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Re: partial failures in write(2) (and read(2))

    Date:        Mon, 15 Feb 2021 23:18:33 +0100
    From:        Rhialto <>
    Message-ID:  <>

  | A system call with error can return with the carry set and the error and
  | short count returned in a separate registers. The carry bit is how
  | errors used to be indicated since at least V7 (even V6?) anyway.

Earlier than v6, this dates back to when much of the system was
written in assembly code (including many of the utilities).

The issue isn't how to return multiple values from the kernel, that's
easy, we even have standard sys calls (like pipe()) which do that

The problem is that the definition of write() (and most other system
calls) is that they don't affect errno unless there is an error, and
if there is an error, they return -1 (which leaves no place to return
a short count as well).   This all actually happens in the libc stub.

We could, of course, invent new interfaces (a write variant with an
extra pointer to length written arg perhaps, or where the length arg
is a pointer to a size_t and that is read and then written with either
the amount written, or the amount not written).

But I don't believe that any of this is needed, or desirable.

We should first make sure that we do what POSIX requires, and simply
return a short write count (and no error) in the cases where that
should happen (out of space, over quota, exceeding file size limit,
and writing any more would block and O_NONBLOCK is set, more?).

In the other error cases we should simply leave things alone and
accept it - it is the way unix always has been, and we have survived.
If we have a drive returning I/O errors (on writes), do we really
expect that earlier data written will have been written correctly?
Do you want to rely upon that?    It might have been possible once,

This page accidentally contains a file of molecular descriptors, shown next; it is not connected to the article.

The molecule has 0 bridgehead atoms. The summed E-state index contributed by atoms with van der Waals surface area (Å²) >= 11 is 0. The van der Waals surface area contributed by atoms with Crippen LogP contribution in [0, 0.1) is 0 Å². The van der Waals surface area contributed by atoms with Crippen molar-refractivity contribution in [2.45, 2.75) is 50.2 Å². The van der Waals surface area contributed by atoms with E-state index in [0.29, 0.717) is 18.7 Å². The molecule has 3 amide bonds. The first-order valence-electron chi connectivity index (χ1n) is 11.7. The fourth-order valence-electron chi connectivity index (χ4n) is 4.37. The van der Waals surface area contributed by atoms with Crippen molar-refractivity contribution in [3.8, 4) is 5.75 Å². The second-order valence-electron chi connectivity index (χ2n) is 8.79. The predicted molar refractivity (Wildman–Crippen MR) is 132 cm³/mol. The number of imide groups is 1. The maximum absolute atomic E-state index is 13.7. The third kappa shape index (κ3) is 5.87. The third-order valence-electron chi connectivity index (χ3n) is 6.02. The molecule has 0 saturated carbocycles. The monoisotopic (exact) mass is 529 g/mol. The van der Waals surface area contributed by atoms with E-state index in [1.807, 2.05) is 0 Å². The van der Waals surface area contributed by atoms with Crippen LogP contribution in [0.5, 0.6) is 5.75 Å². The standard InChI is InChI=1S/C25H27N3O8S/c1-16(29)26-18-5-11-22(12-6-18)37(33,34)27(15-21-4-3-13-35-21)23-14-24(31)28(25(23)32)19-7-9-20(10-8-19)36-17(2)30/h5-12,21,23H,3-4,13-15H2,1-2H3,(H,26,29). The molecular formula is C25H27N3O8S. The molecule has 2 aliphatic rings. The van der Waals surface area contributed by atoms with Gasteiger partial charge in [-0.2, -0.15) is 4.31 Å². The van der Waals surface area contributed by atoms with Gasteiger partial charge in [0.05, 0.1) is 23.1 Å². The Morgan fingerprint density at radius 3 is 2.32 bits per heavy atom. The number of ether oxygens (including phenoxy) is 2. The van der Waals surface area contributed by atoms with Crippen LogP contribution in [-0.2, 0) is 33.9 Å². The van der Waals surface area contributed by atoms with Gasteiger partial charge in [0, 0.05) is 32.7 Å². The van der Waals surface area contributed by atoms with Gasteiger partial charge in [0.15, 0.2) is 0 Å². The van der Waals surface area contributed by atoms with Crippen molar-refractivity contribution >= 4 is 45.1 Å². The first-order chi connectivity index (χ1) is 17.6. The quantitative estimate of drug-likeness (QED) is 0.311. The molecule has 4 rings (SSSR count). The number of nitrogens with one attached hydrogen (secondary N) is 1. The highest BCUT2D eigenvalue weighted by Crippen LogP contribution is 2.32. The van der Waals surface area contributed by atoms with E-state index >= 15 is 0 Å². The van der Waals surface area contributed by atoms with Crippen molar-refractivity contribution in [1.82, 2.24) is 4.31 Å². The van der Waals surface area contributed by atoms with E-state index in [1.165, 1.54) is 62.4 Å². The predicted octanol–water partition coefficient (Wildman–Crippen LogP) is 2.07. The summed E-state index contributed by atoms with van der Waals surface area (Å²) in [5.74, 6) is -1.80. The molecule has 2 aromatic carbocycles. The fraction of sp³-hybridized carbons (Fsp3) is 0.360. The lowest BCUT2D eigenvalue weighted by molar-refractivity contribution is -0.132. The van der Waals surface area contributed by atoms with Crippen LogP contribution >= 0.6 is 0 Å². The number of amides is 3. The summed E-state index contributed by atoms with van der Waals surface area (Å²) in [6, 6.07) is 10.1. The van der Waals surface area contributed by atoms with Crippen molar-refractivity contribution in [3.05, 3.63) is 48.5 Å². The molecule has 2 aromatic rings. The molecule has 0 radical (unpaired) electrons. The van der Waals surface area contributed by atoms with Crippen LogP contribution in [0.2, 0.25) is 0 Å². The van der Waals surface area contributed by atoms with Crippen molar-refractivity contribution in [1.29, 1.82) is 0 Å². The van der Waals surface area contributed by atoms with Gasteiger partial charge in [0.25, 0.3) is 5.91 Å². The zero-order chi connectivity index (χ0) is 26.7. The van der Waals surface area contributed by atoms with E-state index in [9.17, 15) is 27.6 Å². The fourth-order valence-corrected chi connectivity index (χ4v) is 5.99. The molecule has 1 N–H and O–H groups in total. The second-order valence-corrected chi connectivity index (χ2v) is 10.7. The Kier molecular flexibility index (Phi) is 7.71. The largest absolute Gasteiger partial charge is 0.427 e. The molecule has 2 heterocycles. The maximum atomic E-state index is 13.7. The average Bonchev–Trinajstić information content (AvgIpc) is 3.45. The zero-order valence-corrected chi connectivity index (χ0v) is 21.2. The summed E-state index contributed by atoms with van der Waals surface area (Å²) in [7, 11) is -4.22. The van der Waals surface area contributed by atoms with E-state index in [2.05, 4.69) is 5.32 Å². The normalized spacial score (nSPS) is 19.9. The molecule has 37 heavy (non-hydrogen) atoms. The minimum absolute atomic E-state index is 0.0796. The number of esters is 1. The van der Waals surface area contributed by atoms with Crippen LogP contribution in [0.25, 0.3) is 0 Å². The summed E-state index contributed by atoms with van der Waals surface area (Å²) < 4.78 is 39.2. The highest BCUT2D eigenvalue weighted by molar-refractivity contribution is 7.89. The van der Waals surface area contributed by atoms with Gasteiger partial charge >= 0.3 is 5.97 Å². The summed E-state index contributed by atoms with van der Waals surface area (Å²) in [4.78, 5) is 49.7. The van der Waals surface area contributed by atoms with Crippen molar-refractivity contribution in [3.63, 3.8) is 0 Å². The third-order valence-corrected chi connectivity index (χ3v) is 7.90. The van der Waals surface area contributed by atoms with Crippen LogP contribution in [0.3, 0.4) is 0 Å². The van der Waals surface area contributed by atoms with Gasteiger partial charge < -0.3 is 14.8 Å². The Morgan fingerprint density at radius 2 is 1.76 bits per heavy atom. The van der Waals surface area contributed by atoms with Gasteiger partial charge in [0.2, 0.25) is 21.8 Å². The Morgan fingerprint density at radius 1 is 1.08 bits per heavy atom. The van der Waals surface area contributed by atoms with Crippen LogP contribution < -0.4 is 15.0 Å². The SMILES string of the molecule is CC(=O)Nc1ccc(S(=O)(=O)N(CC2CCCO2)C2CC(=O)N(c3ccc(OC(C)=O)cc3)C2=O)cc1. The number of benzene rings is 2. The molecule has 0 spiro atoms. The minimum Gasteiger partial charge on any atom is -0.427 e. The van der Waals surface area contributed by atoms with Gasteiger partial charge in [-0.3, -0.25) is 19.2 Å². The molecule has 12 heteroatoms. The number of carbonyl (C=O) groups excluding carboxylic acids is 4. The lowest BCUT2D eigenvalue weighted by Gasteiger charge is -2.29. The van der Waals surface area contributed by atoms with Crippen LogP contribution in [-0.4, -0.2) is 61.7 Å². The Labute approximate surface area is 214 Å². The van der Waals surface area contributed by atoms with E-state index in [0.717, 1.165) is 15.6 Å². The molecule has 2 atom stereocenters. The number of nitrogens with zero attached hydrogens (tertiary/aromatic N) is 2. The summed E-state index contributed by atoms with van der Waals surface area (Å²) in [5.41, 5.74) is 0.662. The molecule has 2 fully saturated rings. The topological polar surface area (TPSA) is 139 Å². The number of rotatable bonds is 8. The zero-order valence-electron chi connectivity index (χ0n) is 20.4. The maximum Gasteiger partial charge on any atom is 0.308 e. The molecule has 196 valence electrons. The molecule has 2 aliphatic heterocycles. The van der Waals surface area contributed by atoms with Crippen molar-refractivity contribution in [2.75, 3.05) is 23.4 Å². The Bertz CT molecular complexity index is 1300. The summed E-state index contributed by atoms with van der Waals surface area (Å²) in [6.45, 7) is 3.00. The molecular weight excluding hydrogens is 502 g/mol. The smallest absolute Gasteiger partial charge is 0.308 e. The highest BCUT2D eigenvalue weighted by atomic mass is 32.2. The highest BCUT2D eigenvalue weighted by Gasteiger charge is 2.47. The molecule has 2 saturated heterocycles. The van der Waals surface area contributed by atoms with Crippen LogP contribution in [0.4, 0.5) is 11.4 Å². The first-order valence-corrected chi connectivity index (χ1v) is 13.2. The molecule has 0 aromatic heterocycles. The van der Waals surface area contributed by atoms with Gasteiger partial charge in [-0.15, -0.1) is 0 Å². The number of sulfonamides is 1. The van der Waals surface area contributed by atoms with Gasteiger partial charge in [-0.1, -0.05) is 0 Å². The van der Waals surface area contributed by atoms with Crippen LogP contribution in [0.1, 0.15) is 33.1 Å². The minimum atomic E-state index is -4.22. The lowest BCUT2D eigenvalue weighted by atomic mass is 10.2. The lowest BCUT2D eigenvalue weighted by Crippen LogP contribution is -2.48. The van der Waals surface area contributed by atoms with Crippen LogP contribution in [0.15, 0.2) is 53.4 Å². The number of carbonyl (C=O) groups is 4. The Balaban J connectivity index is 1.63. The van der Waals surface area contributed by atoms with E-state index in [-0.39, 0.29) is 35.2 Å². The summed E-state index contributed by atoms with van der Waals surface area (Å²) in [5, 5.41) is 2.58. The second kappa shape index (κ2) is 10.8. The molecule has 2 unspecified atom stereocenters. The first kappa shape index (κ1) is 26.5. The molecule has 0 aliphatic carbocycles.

when drives were stupid, and simply wrote sectors in the order
presented, but with modern drives, with internal caches, which
write the data in any order they like, when they like, and do block
remapping when a sector goes bad, I wouldn't trust anything on
the drive once it starts saying write failed.   Pretending that
the first 8K of a 16KB write worked, and there was an I/O error
after that is folly.   It may easily have been that the 2nd 8K
block was written, and the first one gave up in error, eventually.
Some of the data intended to be written may have been written, but
we have no sane way to work out what (again, entire new interfaces
could allow the info to be returned, but to what point?  Who would
ever write code to make use of that info?)

It's even worse for the remaining cases, where the error is caused
by broken software (either a broken kernel doing insane things, or
a broken application asking to write data from memory it does not
own, etc).   Nothing can be assumed reliable in cases like that.

So, let's all forget fanciful interface redesigns, fix whatever we
need to fix to make things work the way they are supposed to work
(if there is anything) and leave the rest as "the world just broke"
type territory.


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